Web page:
Regular exercise and less electronic device use improves mental health in children during pandemic

According to new research in JAMA, children who got regular physical exercise and were less preoccupied with screen use had better mental health outcomes during the COVID-19 pandemic.

The research involved over 500 parents of young child participants and an additional 500 parent-adolescent pairs of children in early adolescence.

“This cross-sectional survey was conducted from October 22 to November 2, 2020, among 547 parents of children aged 6 to 10 years and 535 parent-child dyads with children and adolescents (hereinafter referred to as children) aged 11 to 17 years and matched down to 500 children per cohort using US Census–based sampling frames,” the authors wrote in their findings.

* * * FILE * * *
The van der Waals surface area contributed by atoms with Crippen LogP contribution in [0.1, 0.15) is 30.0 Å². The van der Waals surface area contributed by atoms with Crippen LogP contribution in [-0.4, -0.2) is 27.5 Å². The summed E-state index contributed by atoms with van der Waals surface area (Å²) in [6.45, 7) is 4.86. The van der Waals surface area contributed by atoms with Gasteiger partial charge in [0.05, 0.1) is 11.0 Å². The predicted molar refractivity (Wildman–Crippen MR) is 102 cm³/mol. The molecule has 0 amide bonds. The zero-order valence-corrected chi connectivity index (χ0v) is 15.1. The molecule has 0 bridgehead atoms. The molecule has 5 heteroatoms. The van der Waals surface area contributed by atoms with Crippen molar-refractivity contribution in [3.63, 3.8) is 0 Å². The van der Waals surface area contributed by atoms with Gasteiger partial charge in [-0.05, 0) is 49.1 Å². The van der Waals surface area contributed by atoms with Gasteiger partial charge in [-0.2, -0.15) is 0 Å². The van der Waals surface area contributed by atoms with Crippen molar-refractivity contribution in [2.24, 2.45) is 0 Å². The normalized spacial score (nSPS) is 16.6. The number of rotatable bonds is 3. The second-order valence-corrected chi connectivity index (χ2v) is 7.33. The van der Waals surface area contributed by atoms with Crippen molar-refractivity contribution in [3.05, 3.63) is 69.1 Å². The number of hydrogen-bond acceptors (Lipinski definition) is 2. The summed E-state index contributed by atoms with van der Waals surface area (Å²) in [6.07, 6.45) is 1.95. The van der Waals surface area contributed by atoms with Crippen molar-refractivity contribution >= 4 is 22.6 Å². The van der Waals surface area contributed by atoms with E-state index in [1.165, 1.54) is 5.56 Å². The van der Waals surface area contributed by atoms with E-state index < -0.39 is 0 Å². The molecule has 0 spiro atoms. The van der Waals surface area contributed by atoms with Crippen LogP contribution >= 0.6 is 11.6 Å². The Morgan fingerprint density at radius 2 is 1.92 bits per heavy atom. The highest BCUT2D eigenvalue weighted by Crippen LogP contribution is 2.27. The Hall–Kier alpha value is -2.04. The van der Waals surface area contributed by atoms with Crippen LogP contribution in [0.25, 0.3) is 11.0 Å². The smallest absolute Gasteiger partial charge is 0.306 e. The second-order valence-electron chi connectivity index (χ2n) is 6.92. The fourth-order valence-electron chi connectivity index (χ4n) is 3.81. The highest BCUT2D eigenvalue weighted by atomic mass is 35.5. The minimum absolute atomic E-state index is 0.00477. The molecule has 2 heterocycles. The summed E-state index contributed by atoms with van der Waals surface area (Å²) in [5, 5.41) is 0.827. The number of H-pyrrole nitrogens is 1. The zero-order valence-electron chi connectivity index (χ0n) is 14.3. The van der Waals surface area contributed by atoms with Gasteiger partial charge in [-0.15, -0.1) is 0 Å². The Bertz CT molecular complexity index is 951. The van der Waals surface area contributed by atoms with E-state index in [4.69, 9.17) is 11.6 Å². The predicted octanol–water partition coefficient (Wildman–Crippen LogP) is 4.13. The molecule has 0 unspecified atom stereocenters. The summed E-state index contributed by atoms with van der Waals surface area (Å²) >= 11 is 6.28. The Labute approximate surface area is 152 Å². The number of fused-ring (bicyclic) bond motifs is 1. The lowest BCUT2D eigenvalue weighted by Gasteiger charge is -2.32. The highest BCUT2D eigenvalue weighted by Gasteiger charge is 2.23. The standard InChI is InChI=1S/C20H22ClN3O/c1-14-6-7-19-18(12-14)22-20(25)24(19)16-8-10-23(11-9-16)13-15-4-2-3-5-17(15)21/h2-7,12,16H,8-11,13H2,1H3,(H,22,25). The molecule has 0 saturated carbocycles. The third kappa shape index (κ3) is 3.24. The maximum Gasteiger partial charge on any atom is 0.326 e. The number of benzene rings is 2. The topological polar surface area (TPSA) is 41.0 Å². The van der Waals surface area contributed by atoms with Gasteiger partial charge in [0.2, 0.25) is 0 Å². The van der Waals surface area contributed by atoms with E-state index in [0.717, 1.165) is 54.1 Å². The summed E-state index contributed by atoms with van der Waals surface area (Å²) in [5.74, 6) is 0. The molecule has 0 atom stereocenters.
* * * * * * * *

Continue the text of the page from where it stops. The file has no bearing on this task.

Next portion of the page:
“Children aged 11 to 17 years self-reported physical activity, screen time, and mental health, and their parents reported other measures. Parents of children aged 6 to 10 years reported all measures.”

The study showed that better health behaviors led to improved mental health during exposure to pandemic-related stressors.

“In this cross-sectional survey study, more physical activity and less screen time were associated with better mental health for children, accounting for pandemic stressors,” the study’s authors affirmed in their findings.

“Children engaged in suboptimal amounts of physical activity and screen time, making this a potentially important target for intervention.”

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